The word renaissance typically denotes a sort of rebirth or revival. Fittingly so, Renaissance, the title of one half of AlunaGeorge, Aluna Francis’s debut solo album, not yet released, represents several revivals simultaneously unfolding in the artist’s life. And, the bedrock of these is decidedly sonic.
The eclectic music on the forthcoming LP represents a revival of the variety of sounds that Francis wants to hear on the dance floor at a club—the dance floor where the outcasts feel at home. The production also represents a revamping of her singular artistic vision. Francis had complete creative control over every aspect of the LP’s craftwork. The team at Mad Decent afforded her creative licensure to visualize and put forth the album as she wanted it to be. In contrast to some of the “You Know You Like It” artist’s past collaborative endeavors, the vision of Renaissance and its musical translation is purely her own, and the ability to independently guide the project has stimulated her artistic aims anew. Francis takes her vision a step further with this project, paying unique attention to a sense of time, place, and atmosphere like never before.
As Francis nutured Renaissance from start to finish, she found her career undergoing its own type of renaissance. In an interview with Dancing Astronaut, she said,
“I’ve been working on all of this stuff for two-years in the sense of creating my career into a space that was healthy for me, where members of my team are allies for me as a black women as well as an artist. Each member of my team has taken it on as their responsibility to stay aware of my goals. Working to end racism in the music industry, empowering women and things like that.”
Dancing Astronaut spoke with Francis about the intersection of these coinciding renaissances, how Renaissance unites each of them, and how she intends to maintain their momentum moving forward. Read the full interview, below.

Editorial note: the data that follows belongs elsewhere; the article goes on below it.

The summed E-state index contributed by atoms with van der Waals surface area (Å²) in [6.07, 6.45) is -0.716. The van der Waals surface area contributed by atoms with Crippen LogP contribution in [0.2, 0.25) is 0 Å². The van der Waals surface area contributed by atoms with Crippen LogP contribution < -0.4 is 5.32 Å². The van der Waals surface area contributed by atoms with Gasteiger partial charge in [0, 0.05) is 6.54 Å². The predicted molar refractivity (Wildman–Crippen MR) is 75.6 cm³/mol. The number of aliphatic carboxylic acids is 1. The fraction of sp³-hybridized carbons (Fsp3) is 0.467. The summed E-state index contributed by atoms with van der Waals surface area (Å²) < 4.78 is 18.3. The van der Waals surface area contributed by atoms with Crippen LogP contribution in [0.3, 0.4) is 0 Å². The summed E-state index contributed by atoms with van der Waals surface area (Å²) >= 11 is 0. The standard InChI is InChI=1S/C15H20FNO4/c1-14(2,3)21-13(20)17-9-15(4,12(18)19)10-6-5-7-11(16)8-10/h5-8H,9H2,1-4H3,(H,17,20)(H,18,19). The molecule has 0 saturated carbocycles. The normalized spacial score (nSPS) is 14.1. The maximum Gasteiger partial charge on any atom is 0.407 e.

Your new single, “Get Paid” refers to how black Women are undervalued both in the music industry and in society as whole. Yet there are superstars like Beyoncé and Rihanna who command significant influence. What does it take for a black woman to reach that level? Do these superstars still experience the same kind of systemic mistreatment despite their status?
Francis: …Often what happens is to get to the level you might call ‘high-level success,’ it feels like you can only do it for yourself. Because of the energy that it takes and the number of barriers that you have to overcome, it’s a lot to stop that momentum and try and bring other women up. So, what you find is that each one of those women isn’t followed by a whole army of the next generation in their wake.
For me, that’s missing out on a huge experience. I didn’t really feel excited, for example, about being the only black woman I know doing dance music in the way the genre is defined today. That’s why I wrote that open letter because I noticed there was something wrong with this picture. There’s not enough of what I want to see in this picture.
This culture grooms men to try more things because they don’t face systemic oppression like women…
Francis: There’s also the additional factor of not having women in positions of power or in the gatekeeper positions in the industry. So, without that kind of key to the door your ability to help others is limited. As artists, there aren’t many things we can give people other than our art. We can’t put you on the cover. We can’t make you a career. We can’t advertise you. We can say, ‘Hey I’m an artist and I love this person’s music.’ [But] that’s basically it.
“Get Paid” is the third single from your debut solo album, Renaissance, a title that draws clear parallels to your solo career and efforts for equality. What is your goal with Renaissance?